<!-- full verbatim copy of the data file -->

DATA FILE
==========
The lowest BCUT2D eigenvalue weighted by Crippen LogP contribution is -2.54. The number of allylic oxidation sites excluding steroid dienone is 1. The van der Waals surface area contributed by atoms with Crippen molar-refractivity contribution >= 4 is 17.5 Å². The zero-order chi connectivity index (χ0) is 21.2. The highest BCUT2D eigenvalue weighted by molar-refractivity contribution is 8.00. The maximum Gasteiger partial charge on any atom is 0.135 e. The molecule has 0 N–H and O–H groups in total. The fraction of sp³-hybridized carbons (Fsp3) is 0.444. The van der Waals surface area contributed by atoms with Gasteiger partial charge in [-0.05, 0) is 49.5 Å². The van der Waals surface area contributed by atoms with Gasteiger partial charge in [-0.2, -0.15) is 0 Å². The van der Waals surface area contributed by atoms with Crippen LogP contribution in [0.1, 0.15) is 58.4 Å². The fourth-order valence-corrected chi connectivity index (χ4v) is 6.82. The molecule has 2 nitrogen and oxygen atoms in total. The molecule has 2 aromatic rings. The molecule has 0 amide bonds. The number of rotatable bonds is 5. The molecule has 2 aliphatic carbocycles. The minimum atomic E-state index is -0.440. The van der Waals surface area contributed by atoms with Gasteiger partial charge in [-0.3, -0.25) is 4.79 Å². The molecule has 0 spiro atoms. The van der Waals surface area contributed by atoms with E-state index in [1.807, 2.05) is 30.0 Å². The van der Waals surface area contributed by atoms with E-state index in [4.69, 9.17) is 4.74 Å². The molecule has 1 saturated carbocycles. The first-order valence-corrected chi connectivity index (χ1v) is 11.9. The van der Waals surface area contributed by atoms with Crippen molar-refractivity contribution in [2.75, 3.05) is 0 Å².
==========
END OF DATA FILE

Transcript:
The lowest BCUT2D eigenvalue weighted by Crippen LogP contribution is -2.54. The number of allylic oxidation sites excluding steroid dienone is 1. The van der Waals surface area contributed by atoms with Crippen molar-refractivity contribution >= 4 is 17.5 Å². The zero-order chi connectivity index (χ0) is 21.2. The highest BCUT2D eigenvalue weighted by molar-refractivity contribution is 8.00. The maximum Gasteiger partial charge on any atom is 0.135 e. The molecule has 0 N–H and O–H groups in total. The fraction of sp³-hybridized carbons (Fsp3) is 0.444. The van der Waals surface area contributed by atoms with Gasteiger partial charge in [-0.05, 0) is 49.5 Å². The van der Waals surface area contributed by atoms with Gasteiger partial charge in [-0.2, -0.15) is 0 Å². The van der Waals surface area contributed by atoms with Crippen LogP contribution in [0.1, 0.15) is 58.4 Å². The fourth-order valence-corrected chi connectivity index (χ4v) is 6.82. The molecule has 2 nitrogen and oxygen atoms in total. The molecule has 2 aromatic rings. The molecule has 0 amide bonds. The number of rotatable bonds is 5. The molecule has 2 aliphatic carbocycles. The minimum atomic E-state index is -0.440. The van der Waals surface area contributed by atoms with Gasteiger partial charge in [-0.3, -0.25) is 4.79 Å². The molecule has 0 spiro atoms. The van der Waals surface area contributed by atoms with E-state index in [1.807, 2.05) is 30.0 Å². The van der Waals surface area contributed by atoms with E-state index in [4.69, 9.17) is 4.74 Å². The molecule has 1 saturated carbocycles. The first-order valence-corrected chi connectivity index (χ1v) is 11.9. The van der Waals surface area contributed by atoms with Crippen molar-refractivity contribution in [2.75, 3.05) is 0 Å².